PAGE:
Tuesday, August 23, 2011

Earthquake Redux

So I experienced my first earthquake today, here in NC: the 5.9 centered up in VA. All this reminds me of a tongue-in-cheek story I wrote for my ‘zine back in the day, when a similarly "ferocious" quake struck near my then home on the Florida panhandle. I remember actual news stories emphasized jars that fell off of grocery store shelves. Re-publishing below for your (or maybe my own) amusement.

The Great Flomaton Quake of 1997

At 3:35 AM on the morning of October 24, 1997, southern Alabama was struck by an earthquake (no kidding) measuring 4.9 on the Richter scale (really, we’re serious!). The epicenter was located near the town of Flomaton, just 55 miles north of Pensacola. It was the second quake in a few months to strike the area, the first being a 3.1 in May 1997, and was followed by a series of aftershocks. While damage was minimal -- a few jars at a grocery store and shaken spirits -- it was such an unusual event for our neck of the woods that we sent our roving reporter north to investigate. He filed this stunning, surely Pulitzer Prize-winning report on the devastating aftermath of this catastrophe.

October 25, 1997. The tiny pastoral community of Flomaton, AL, appears shaken, both literally and figuratively. Residents are haggard and on edge, not yet settled from the previous day’s tragic yet awesome display of nature. These simple people -- farmers, ranchers, fruit of the land -- can no longer trust the very ground beneath their feet. Despite the mercurial nature of the temblor, it seems to have been not altogether unexpected. “When that 3.1 hit in May, we wuz shook up a bit, but we knew what it really meant” said city councilman and postmaster Esa Burns. “We knew hat wuz comin’. The Big One.” Indeed, they were right.

Other residents expressed similar anticipation in the hours preceding the tremor. Said Clem Bradford, of Flomaton Livestock and Feed, “Well, you could tell somethin’ was up Thursday, the night before, because the sheep were nervous. I mean... moreso than usual.” Lay minister Eugenie Johnson likewise claims to have felt a similar sense of foreboding. “Of course, we knew it would happen. It’s all there in Revelations. The End Time is near!!” When asked if she felt that the earth’s movement was indeed a harbinger of the Christian Judgement Day, she fell to the floor writhing and began babbling incoherently.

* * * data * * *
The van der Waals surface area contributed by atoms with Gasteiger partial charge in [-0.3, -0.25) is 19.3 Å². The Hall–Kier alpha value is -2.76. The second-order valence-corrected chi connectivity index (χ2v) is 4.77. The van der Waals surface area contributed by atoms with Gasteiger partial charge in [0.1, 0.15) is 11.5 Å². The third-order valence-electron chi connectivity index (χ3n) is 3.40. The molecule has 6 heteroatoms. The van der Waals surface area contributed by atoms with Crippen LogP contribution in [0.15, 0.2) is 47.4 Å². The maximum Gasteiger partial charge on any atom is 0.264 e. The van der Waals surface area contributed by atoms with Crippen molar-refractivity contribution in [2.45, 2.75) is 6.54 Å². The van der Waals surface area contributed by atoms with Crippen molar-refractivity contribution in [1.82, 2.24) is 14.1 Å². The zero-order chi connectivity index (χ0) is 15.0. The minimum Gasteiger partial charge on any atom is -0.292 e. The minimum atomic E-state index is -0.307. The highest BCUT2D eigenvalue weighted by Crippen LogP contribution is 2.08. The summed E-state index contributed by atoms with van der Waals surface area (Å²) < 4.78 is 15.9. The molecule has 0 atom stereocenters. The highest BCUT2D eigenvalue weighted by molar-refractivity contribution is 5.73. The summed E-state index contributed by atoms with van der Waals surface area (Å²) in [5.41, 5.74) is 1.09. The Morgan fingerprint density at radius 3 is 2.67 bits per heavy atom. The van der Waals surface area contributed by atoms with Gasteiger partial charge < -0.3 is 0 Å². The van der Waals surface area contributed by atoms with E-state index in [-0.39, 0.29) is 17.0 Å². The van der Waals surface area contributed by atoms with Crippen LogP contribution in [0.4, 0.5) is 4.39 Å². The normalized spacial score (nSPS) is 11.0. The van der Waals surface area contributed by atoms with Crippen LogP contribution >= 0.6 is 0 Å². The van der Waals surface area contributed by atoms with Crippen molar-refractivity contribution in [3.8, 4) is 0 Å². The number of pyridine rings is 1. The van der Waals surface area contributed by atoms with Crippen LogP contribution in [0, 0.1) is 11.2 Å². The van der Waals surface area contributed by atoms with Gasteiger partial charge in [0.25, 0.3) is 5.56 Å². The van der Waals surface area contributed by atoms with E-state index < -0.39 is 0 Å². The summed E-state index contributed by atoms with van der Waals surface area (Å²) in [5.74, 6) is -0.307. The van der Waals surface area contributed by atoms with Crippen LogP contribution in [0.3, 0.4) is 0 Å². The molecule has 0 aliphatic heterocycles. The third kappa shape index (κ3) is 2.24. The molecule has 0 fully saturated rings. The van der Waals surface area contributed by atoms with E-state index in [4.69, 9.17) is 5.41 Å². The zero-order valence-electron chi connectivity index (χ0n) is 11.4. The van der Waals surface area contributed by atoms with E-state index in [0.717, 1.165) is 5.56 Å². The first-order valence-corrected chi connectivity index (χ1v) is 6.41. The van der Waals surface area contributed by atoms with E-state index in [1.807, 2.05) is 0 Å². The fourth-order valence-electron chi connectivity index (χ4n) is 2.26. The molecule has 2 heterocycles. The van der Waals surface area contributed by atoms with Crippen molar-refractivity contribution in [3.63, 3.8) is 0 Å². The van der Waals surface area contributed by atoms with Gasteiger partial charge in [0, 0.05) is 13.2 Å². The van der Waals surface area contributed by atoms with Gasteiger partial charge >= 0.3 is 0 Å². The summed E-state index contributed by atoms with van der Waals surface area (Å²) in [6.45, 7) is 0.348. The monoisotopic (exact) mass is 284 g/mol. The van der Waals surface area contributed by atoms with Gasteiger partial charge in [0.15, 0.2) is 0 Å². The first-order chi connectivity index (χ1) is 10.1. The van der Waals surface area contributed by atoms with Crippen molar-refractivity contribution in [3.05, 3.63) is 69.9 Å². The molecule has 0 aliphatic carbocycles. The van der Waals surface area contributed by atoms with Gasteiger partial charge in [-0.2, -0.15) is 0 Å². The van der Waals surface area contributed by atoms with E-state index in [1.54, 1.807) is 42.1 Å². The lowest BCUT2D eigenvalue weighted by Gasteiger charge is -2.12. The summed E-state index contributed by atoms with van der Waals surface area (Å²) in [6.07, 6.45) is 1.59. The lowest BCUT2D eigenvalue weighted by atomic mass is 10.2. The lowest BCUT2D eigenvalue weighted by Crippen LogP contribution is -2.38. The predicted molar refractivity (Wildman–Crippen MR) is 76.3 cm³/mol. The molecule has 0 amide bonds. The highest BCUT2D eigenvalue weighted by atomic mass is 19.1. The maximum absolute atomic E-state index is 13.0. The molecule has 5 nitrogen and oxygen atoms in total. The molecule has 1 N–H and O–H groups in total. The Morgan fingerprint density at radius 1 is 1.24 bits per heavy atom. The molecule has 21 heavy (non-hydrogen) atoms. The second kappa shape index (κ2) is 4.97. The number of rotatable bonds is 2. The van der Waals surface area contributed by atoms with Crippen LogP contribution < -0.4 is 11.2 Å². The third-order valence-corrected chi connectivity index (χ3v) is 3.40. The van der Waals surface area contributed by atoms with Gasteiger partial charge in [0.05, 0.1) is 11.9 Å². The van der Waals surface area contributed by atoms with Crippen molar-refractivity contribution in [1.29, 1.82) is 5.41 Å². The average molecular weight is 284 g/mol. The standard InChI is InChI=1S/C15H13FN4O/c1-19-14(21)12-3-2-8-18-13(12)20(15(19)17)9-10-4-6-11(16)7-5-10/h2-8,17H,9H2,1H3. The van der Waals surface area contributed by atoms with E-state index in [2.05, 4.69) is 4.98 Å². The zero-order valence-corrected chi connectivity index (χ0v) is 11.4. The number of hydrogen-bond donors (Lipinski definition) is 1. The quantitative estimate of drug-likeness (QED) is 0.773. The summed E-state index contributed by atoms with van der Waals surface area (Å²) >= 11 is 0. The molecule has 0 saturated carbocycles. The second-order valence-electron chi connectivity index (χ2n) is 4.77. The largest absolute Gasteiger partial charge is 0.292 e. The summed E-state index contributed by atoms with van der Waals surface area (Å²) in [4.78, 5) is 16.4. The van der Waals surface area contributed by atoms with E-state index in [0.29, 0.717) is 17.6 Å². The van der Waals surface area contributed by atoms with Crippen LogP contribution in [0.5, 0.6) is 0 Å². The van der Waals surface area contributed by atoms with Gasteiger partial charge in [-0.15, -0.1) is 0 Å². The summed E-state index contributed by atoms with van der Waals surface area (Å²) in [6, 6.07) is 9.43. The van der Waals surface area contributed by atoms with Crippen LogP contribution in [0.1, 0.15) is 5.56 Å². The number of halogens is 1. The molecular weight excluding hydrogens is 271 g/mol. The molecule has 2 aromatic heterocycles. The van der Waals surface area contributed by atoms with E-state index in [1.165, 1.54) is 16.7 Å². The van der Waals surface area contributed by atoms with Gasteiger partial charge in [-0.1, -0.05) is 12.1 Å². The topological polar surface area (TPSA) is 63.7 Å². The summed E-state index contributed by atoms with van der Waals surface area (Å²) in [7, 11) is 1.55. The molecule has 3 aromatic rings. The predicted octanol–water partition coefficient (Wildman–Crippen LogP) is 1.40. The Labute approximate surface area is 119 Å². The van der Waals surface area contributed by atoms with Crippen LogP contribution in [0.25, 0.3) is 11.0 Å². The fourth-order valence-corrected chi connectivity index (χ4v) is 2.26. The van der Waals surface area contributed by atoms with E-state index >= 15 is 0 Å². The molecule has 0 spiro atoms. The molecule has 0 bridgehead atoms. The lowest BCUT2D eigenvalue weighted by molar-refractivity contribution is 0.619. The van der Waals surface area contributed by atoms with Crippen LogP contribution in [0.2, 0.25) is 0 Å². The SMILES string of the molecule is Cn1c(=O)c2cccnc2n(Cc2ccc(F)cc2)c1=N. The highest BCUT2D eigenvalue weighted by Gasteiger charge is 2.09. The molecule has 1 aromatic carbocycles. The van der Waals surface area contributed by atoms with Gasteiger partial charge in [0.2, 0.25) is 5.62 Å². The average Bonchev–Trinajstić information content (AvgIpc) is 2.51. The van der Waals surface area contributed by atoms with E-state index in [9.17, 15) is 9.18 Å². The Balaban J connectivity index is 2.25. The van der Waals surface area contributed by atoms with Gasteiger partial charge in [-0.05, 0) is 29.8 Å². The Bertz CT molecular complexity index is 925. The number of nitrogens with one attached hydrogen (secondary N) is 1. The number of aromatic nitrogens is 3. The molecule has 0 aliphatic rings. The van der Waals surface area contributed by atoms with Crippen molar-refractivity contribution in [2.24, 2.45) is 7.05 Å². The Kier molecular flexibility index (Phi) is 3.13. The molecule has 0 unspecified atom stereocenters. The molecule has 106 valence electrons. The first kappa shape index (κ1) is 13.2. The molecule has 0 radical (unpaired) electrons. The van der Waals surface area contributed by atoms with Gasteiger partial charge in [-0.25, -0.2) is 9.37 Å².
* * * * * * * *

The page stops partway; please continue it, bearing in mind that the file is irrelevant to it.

Later, in Brewton, a scene of utter devastation spreads out before me. The broken glass, the sickly sweet/sour smell, assault my senses as I come face to face with the casualties of Nature’s brute force. The earlier interviews with the locals did nothing to prepare me for what I now witnessed.

Steve, a stockboy at the Brewton Winn Dixie, related the story. “I was working late, pricing salad dressing. I heard a low rumbling, then the ground started to shake. I thought it was a truck. I had no idea what was happening. Out of the corner of my eye, I saw something green. Before I could think, I jumped to the side, and six jars of spanish olives came crashing down right where my head was.” He continued to sweep up the broken jars and olives, a futile attempt at rescue and recovery. F.E.M.A. officials had not yet arrived. One could only guess that their resources were already overtaxed by the probable dozens of plates and dinnerware pieces cracked or broken throughout the county. Steve continued: “One second later, and I would’ve been a goner! Well, at least I would’ve had a nasty bump or two on my noggin.”

Others were not so lucky. “I wazza right next to the first jar to-a go” said Luigi, a 24-ounce bottle of Kraft Zesty Italian. “He was an OK guy. One minute, we’re… how you say... reminiscing about the old country. The next... I’m-a sorry. I can’t go on!” Jim, a nearby jar of pickled baby corn, stammered “It was horrible! My little safety button almost went!” An unidentified, surviving olive jar gazed down at the shattered remains of his loved ones, repeatedly mumbling “The pimentos. The pimentos. My God, the pimentos.”

Despite the crippling losses to Aisle 17 (“Ground Zero”, as the locals have dubbed it), one could say that this piney village was fortunate. Historical records indicate that an amazing 20 cases of olives AND 12 bottles of red wine vinegar were lost in the great quake of 1812. Modern buildings of more quake-proof design, combined with the recent proliferation of plastics in the food storage industry, may prevent such a tragedy from ever occurring again. Still, it IS best to be prepared. The following are guidelines for earthquake preparedness released by the newly formed citizen’s group, Flomatonians Against Yon Quakin’ Uv the Earth (FAYQUE):

1) Make sure your digital video camera is charged.
2) Verify that your YouTube account is active.
3) Move all briny foodstuffs to the rear of shelves.
4) Tune into your local AM talk radio station for irrational fearmongering (actually, this can be done whether or not a quake strikes).
5) Kiss yer ass goodbye, just in case.
6) Oh yeah, if a quake occurs, get under a table, or a china cabinet, or something.
(Editor’s note: Safety Guidelines 1 & 2 have been updated for 2011, to remove references to the show REAL TV, and something called “videotapes”.)

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